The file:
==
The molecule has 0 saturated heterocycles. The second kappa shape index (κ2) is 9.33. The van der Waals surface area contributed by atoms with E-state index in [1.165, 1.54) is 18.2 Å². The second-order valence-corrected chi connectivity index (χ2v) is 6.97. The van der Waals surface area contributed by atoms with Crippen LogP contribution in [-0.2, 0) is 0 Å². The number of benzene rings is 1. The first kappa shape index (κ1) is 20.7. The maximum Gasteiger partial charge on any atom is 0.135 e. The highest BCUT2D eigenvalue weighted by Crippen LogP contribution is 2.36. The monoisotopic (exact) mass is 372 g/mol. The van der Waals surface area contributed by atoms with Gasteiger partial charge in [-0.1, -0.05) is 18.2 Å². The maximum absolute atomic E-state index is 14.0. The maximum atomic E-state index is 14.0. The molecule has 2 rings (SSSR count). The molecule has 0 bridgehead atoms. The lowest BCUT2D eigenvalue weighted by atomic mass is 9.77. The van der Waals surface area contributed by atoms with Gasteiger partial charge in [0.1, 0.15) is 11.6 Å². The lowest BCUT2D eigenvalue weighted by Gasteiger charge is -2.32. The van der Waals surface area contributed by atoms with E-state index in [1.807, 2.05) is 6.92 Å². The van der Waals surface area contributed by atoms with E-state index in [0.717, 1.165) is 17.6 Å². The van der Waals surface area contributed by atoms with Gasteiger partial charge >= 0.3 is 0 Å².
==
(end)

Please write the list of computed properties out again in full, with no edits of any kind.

The molecule has 0 saturated heterocycles. The second kappa shape index (κ2) is 9.33. The van der Waals surface area contributed by atoms with E-state index in [1.165, 1.54) is 18.2 Å². The second-order valence-corrected chi connectivity index (χ2v) is 6.97. The van der Waals surface area contributed by atoms with Crippen LogP contribution in [-0.2, 0) is 0 Å². The number of benzene rings is 1. The first kappa shape index (κ1) is 20.7. The maximum Gasteiger partial charge on any atom is 0.135 e. The highest BCUT2D eigenvalue weighted by Crippen LogP contribution is 2.36. The monoisotopic (exact) mass is 372 g/mol. The van der Waals surface area contributed by atoms with Gasteiger partial charge in [-0.1, -0.05) is 18.2 Å². The maximum absolute atomic E-state index is 14.0. The maximum atomic E-state index is 14.0. The molecule has 2 rings (SSSR count). The molecule has 0 bridgehead atoms. The lowest BCUT2D eigenvalue weighted by atomic mass is 9.77. The van der Waals surface area contributed by atoms with Gasteiger partial charge in [0.1, 0.15) is 11.6 Å². The lowest BCUT2D eigenvalue weighted by Gasteiger charge is -2.32. The van der Waals surface area contributed by atoms with E-state index in [1.807, 2.05) is 6.92 Å². The van der Waals surface area contributed by atoms with E-state index in [0.717, 1.165) is 17.6 Å². The van der Waals surface area contributed by atoms with Gasteiger partial charge >= 0.3 is 0 Å².